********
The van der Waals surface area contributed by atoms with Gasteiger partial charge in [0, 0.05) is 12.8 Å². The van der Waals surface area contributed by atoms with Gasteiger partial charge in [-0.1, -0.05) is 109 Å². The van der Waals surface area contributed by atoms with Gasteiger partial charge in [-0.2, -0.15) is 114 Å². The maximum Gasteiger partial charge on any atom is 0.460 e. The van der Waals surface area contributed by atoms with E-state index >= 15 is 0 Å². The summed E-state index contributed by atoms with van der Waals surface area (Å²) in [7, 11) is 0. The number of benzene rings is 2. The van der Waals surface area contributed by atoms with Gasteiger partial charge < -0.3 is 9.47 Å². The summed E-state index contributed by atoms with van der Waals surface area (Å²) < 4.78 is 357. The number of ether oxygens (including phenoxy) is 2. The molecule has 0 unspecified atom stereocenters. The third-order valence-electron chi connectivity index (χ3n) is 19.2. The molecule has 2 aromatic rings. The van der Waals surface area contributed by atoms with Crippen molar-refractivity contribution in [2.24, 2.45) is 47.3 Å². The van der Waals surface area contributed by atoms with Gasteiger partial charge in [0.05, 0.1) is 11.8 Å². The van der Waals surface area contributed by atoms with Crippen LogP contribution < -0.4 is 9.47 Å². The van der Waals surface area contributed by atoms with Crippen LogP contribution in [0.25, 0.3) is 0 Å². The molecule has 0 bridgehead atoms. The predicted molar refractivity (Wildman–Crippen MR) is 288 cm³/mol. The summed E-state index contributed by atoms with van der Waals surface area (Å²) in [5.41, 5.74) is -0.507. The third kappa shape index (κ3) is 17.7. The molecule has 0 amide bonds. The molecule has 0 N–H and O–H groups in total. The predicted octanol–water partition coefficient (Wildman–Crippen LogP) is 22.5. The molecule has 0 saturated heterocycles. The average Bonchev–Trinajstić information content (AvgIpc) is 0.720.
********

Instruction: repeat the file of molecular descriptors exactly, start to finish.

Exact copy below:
The van der Waals surface area contributed by atoms with Gasteiger partial charge in [0, 0.05) is 12.8 Å². The van der Waals surface area contributed by atoms with Gasteiger partial charge in [-0.1, -0.05) is 109 Å². The van der Waals surface area contributed by atoms with Gasteiger partial charge in [-0.2, -0.15) is 114 Å². The maximum Gasteiger partial charge on any atom is 0.460 e. The van der Waals surface area contributed by atoms with E-state index >= 15 is 0 Å². The summed E-state index contributed by atoms with van der Waals surface area (Å²) in [7, 11) is 0. The number of benzene rings is 2. The van der Waals surface area contributed by atoms with Gasteiger partial charge < -0.3 is 9.47 Å². The summed E-state index contributed by atoms with van der Waals surface area (Å²) < 4.78 is 357. The number of ether oxygens (including phenoxy) is 2. The molecule has 0 unspecified atom stereocenters. The third-order valence-electron chi connectivity index (χ3n) is 19.2. The molecule has 2 aromatic rings. The van der Waals surface area contributed by atoms with Crippen molar-refractivity contribution in [2.24, 2.45) is 47.3 Å². The van der Waals surface area contributed by atoms with Gasteiger partial charge in [0.05, 0.1) is 11.8 Å². The van der Waals surface area contributed by atoms with Crippen LogP contribution < -0.4 is 9.47 Å². The van der Waals surface area contributed by atoms with Crippen LogP contribution in [0.25, 0.3) is 0 Å². The molecule has 0 bridgehead atoms. The predicted molar refractivity (Wildman–Crippen MR) is 288 cm³/mol. The summed E-state index contributed by atoms with van der Waals surface area (Å²) in [5.41, 5.74) is -0.507. The third kappa shape index (κ3) is 17.7. The molecule has 0 amide bonds. The molecule has 0 N–H and O–H groups in total. The predicted octanol–water partition coefficient (Wildman–Crippen LogP) is 22.5. The molecule has 0 saturated heterocycles. The average Bonchev–Trinajstić information content (AvgIpc) is 0.720.